This week, we take a closer look at a sneaky new type of car insurance fraud involving moped riders.
How does it work?
Video evidence has emerged of a female motorist who thwarted an attempt to involve her in a fake accident designed to allow the other party to cash in on an insurance claim.
The apparent conman was caught on the woman's dash cam wheeling his moped towards her moving car and throwing himself onto her windscreen when she stopped to avoid a collision.
He then accused her of crashing into him, and was backed up by an accomplice who filmed the aftermath of the incident on his mobile phone and claimed to be a passerby who was concerned for the supposed "victim".
Once the pair realised that the whole thing had been filmed on her dash cam, however, they moved swiftly away trying to hide their identities.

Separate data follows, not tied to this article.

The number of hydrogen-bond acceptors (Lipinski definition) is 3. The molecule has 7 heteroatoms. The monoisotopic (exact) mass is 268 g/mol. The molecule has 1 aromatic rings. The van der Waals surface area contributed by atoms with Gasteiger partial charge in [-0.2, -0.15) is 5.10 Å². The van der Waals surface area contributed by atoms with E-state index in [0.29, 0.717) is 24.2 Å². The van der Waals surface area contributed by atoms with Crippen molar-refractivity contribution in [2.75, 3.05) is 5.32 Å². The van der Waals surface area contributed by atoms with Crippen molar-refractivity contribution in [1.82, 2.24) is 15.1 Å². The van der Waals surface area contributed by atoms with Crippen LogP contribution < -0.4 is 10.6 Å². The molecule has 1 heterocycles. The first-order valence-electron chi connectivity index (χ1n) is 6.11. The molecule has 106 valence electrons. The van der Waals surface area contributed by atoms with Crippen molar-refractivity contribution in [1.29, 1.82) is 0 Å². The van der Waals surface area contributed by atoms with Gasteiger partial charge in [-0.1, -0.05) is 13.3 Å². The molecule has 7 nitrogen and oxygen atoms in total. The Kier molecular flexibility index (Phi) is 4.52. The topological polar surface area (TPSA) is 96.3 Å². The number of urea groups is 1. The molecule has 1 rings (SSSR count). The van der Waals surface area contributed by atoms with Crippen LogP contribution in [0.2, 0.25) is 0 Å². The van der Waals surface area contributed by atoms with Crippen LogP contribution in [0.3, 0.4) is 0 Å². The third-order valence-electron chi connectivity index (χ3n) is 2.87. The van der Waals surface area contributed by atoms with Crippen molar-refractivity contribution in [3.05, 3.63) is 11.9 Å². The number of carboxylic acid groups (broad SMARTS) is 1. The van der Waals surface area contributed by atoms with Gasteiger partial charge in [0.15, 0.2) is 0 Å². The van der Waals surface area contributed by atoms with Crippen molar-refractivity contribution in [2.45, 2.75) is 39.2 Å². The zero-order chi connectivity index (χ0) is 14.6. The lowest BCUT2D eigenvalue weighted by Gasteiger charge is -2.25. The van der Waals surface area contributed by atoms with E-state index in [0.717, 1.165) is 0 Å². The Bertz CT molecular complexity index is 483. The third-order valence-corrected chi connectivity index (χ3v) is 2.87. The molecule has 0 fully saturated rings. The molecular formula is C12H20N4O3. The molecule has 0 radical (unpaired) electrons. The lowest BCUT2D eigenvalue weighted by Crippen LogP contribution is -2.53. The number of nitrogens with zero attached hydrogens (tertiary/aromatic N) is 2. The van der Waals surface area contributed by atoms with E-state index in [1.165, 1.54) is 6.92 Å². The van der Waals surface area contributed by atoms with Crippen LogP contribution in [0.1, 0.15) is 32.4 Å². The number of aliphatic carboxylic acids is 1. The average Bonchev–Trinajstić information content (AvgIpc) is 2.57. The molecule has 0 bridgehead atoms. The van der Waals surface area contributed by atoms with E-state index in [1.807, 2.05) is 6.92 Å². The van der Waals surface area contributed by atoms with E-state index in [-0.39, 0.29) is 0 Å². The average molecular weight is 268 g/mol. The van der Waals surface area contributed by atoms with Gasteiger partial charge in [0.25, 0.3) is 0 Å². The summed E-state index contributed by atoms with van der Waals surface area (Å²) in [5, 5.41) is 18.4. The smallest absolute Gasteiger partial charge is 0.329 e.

Using a moped in this way would appear to be a new slant on the so-called "crash for cash" scam, in which drivers deliberately cause accidents by, for example, slamming their brakes on at a road junction.
Deliberate accidents of this kind make up a big percentage of the more than 2,500 bogus insurance claims submitted each week in the UK.
How can I avoid being caught out?
A quarter of the innocent drivers caught up in "cash for crash" accidents are unable to prove they were scammed, often leaving them facing higher insurance premiums, according to comparison website uSwitch.
There is also the danger of you or someone in your car being injured in a scam of this kind, which is one more reason to always keep your wits about you when you're on the road.
Other ways to avoid being taken in by "crash for cash" fraudsters include not getting to close to the vehicle in front when at junctions and roundabouts, and investing in a dash cam like the driver targeted in the moped scam.
I've been defrauded. What should I do?
You should always tell your insurer straight away if you think an accident you were involved in may have been staged.